Eliezer Gerovitch

Eliezer Gerovitch1844 - 1914

Eliezer Gerovitch
1844 – 1914

Eliezer Mordechai ben Yitschak Gerowitsch was born in Kitaigorod, province of Kiev, Russia, in 1844. His childhood was spent like that of all other Jewish children, in perfecting his Jewish education and knowledge. He secured this in various Yeshivoth. This deep Jewish knowledge which he acquired during his childhood contributed much toward his development as a synagogue musician in later years.

Already during his early childhood he showed musical talent, but the poor circumstances of his family made it impossible for him to develop this musical urge. At the age of 18 he went to the city of Berditchev, in those days a stronghold of Hazanuth, to study music, where he managed to study harmony and to develop his beautiful tenor voice. His voice teacher was the then well known cantor Moses Spitzberg, chief cantor of the new Chor-Shul in that city. In time, Spitzberg secured for him the post of assistant cantor in his synagogue. Here he had the opportunity of becoming acquainted with the classical repertoire of synagogue music, which in tho days comprised the works of Sulzer, Lewandowski, Naumbourg and Weintraub. He later became chief cantor the city of Nicolaiev, where his talent as a cantor and composer of synagogue musk unfolded rapidly.

His thirst for more advanced musical education moved him to leave this post and proceed to St. Petersburg which was not only the political capital of Russia, but also one of the musical capitals of that country, sharing its splendor with Moscow. He entered the great conservatory in that city and studied voice and the higher the theoretic subjects. It was here that he made the acquaintance of Rimsky-Korsakov with whom he was later to carry on a correspondence on the subject of synagogue music and its relationship to the music of the Greek Catholic Church.

When the St. Petersburg Chor-Shul post became vacant, he was called to it. The damp climate in this city however, did not agree with him, so that he gladly accepted the call to the vacant post in the Chor-Shul Rostov on the Don River. This was further south and much more suited to his physical needs.

In this place the real Gerowitsch flourished. He composed his two collections, comprising six volumes synagogue music, three under the title of “Shire T’filoh” and three under the title of “Shire Zimroh.”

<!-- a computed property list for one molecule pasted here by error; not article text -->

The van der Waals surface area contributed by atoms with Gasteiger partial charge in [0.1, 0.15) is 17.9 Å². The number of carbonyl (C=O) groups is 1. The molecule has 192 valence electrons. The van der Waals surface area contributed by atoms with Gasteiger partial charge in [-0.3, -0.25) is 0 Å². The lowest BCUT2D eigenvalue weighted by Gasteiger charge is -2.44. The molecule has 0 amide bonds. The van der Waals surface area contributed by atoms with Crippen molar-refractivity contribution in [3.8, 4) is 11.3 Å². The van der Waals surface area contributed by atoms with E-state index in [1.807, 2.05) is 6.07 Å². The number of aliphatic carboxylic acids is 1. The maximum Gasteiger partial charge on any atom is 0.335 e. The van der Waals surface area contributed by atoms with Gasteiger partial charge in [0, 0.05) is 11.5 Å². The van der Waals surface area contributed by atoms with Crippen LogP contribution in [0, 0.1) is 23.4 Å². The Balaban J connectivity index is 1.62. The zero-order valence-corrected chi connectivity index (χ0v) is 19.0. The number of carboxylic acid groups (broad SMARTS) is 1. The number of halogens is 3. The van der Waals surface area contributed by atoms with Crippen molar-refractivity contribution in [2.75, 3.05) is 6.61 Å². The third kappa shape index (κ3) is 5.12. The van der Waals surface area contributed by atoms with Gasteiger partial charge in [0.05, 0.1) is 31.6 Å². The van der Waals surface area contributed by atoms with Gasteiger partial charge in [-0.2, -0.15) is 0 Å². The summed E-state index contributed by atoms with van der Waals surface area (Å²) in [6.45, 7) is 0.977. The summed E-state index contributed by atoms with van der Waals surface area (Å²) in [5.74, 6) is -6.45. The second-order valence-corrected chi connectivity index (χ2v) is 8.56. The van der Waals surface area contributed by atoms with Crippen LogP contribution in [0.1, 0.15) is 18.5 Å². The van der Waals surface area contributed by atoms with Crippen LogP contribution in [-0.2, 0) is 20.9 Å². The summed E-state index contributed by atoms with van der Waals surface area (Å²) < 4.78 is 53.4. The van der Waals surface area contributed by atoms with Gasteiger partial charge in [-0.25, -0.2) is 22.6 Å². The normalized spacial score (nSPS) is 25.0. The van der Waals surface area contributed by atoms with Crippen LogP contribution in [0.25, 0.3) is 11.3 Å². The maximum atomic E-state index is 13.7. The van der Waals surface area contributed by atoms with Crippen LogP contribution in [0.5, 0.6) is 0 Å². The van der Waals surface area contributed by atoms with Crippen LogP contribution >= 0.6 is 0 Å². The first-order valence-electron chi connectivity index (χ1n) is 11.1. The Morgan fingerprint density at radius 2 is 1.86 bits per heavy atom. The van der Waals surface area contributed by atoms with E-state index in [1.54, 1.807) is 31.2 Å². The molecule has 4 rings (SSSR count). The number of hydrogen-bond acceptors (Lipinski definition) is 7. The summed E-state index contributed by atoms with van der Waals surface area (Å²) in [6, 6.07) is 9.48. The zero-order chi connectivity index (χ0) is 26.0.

Chor-Shul, Rostov

Chor-Shul, Rostov

Gerowitsch’s ideas on synagogue music and his importance in that field are most accurately expressed in his own words which come from a letter which he sent to his congregation:
“I see lately that you demand a new kind of singing in our synagogue. Evidently, my strict, truly sacred style the stately and noble order established by me in our musical service does not seem to you entertaining enough. You think that my style is old and the style of the new cantors and composers is more becoming to our elegant new Shul. . . the cheap tunes of our young cantors, I have heard long ago.”My noble recitatives are the true synagogal song. Of course our western cantors also cultivate this style, but they have edited and arranged our old musical tradition in such a way that nothing Jewish was left of it. .. For God’s sake please do not destroy my labors of 27 years.” (Music of the Ghetto and the Bible: Saminsky, pg. 184-5.)The ideas expressed here are the true Gerowitsch. He strove to restore the true Jewish physiognomy of the nussach hat’filah, which was westernized by Sulzer and Lewandowski, and in which task he succeeded to a very great extent. In his works we have the nussah whether given to the cantor or to the choir, written in such pliable manner as to reveal at once its true spirit to the reader. He not only gives the chant to the cantor, but frequently in his works gives it to the choir to be sung in unison, thus retaining vestiges of what the chant might have sounded like in the synagogue of yesterday. But always the arrangement is done in fine taste. Always the harmony, frequently modal, is used in such a way as not to disturb the line of tradition.

This was new in those days. And it evidently met with the opposition of those who wanted to sing the liturgy to music of Handel and Verdi as was the vogue in that period.

Gerowitsch won the respect of all intelligent musicians, both Jews and gentiles. Archengelski, the great Russian church composer, the Armenian Archbishop Kevork, Deacon Sytchov, music director of the Russia Orthodox archbishopric, held Gerowitsch in great esteem, as did also the informed and intelligent of the Jewish musicians and laiety.

He died on the 8th of October, 1914 in Rostov, respected by the entire community for his character an accomplishments.

(This is the preface to Shirei Tefillah by Gerovitch, written by Professor A. W. Binder. Professor of Liturgical Music, Hebrew Union College -Jewish Institute of Religion and Hebrew Union School of Sacred Music.)